"The layers of safety deficiencies uncovered during the course of this investigation are troubling and reveal a systemic breakdown of safety management at all levels," said Chairman Deborah A.P. Hersman. "Our hope is that the lessons learned from this accident will be not only a catalyst for change at WMATA, but also the cornerstone of a greater effort to establish a federal role in oversight and safety standards for rail transit systems across the nation."
 
As a result of this investigation, the NTSB made recommendations to the U.S. Department of Transportation, the FTA, TOC, WMATA, Alstom Signaling and transit authorities in six states using GRS Generation 2 modules. Issue areas included safety oversight, equipment inspection and maintenance guidelines and procedures, and targeted equipment removal and replacement.
 
A synopsis of the NTSB report, including the probable cause, conclusions and safety recommendations, is available on the NTSB website.
 
The NTSB's full report will be available on the website in several weeks.
 
-30-


Logged
Walt_C
Historian
Posts: 2934
Re: Washington Metro Red Line Crash
 
« Reply #1 on: Jul 30th, 2010, 3:31pm »
Quick-Jump   Reply w/Quote   Modify

What is really distressing here is the fact that a system that was supposed to make Metro safer than the old manually operated systems failed and permitted the kind of accident to occur that almost never occurred on those older systems. Sometimes we can get lulled to sleep with our "modern" technology and fail to do some basic things ( like adopt the newest methods for inspecting and testing system components). Metro is a great system, but safety needs to become a higher priority than it has been.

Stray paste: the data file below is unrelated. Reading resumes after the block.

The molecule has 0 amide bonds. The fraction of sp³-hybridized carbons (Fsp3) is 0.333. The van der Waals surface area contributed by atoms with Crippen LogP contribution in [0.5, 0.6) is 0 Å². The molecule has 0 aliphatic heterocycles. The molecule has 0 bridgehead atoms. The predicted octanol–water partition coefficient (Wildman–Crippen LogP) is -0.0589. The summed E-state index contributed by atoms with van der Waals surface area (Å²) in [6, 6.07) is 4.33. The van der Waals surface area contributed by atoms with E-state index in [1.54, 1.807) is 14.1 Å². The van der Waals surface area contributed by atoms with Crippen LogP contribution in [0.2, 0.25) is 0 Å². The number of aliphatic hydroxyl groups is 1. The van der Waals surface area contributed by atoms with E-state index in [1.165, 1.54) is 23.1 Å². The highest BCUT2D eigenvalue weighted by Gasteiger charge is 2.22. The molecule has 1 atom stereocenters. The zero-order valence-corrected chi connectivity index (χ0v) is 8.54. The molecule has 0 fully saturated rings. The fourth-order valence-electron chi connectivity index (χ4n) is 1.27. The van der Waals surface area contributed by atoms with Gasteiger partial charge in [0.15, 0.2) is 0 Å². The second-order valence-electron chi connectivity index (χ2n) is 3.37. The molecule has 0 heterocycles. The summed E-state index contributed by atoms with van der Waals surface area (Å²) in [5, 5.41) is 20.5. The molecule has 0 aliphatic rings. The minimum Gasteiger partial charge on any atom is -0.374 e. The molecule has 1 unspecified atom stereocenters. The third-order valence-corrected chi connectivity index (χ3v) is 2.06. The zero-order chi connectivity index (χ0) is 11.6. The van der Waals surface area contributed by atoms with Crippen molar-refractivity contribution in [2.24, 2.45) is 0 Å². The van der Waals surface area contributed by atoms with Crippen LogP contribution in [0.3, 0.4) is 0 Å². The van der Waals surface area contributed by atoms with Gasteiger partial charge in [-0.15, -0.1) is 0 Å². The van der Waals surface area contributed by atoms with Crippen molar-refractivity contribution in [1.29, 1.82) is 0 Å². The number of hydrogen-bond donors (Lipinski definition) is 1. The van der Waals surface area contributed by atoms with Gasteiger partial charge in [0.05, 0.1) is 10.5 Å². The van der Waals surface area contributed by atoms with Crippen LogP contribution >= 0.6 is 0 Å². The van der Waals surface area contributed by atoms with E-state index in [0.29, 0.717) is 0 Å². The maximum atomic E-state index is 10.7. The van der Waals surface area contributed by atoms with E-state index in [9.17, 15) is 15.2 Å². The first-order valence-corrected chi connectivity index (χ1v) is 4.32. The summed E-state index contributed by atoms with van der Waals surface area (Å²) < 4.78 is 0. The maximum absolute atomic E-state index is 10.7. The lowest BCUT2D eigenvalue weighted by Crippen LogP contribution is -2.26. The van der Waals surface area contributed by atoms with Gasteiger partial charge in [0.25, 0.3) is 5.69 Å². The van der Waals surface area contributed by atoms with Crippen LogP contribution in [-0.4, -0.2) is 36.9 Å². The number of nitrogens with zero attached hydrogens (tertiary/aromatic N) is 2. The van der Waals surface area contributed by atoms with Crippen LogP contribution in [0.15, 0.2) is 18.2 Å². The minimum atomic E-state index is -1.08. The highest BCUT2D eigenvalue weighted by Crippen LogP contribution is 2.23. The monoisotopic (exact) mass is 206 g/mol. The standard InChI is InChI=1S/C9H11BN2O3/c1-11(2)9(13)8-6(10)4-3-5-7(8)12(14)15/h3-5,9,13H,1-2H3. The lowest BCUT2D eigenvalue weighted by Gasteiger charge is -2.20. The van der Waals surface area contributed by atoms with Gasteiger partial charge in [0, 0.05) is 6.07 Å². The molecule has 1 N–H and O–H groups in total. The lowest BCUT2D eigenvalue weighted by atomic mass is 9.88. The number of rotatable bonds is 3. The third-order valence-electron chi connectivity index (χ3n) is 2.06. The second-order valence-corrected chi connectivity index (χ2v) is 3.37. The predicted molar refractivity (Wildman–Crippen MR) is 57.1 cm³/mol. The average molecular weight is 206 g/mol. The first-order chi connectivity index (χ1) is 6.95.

Logged

Please move to the rear and speed your ride-Regards, Walt
George_Harris
Historian
Posts: 3819
Re: Washington Metro Red Line Crash
 
« Reply #2 on: Jul 30th, 2010, 6:29pm »
Quick-Jump   Reply w/Quote   Modify

In the late 60's through 70's when thys system was initially being designed and built, there was a mindset that the right technology would solve all problems.  Therre was also a strong "railroads are archaic dinosaures that have nothing to teach us" mindset among the decision making people, aprticularly where it related to such things as vehicles and train control.  
 
It led to such laughable things as, because the early vehicles were  manufactured by people used to manufacturing planes, the train would not move when fully loaded, because the bend in the floor was such that the end sets of doors on the cars misaligned slightly vertically and the door sensor was set so precisely that it thought the doors were open and thus the brakes would not release.


Logged
Walt_C
Historian
Posts: 2934
Re: Washington Metro Red Line Crash
 
« Reply #3 on: Jul 30th, 2010, 7:16pm »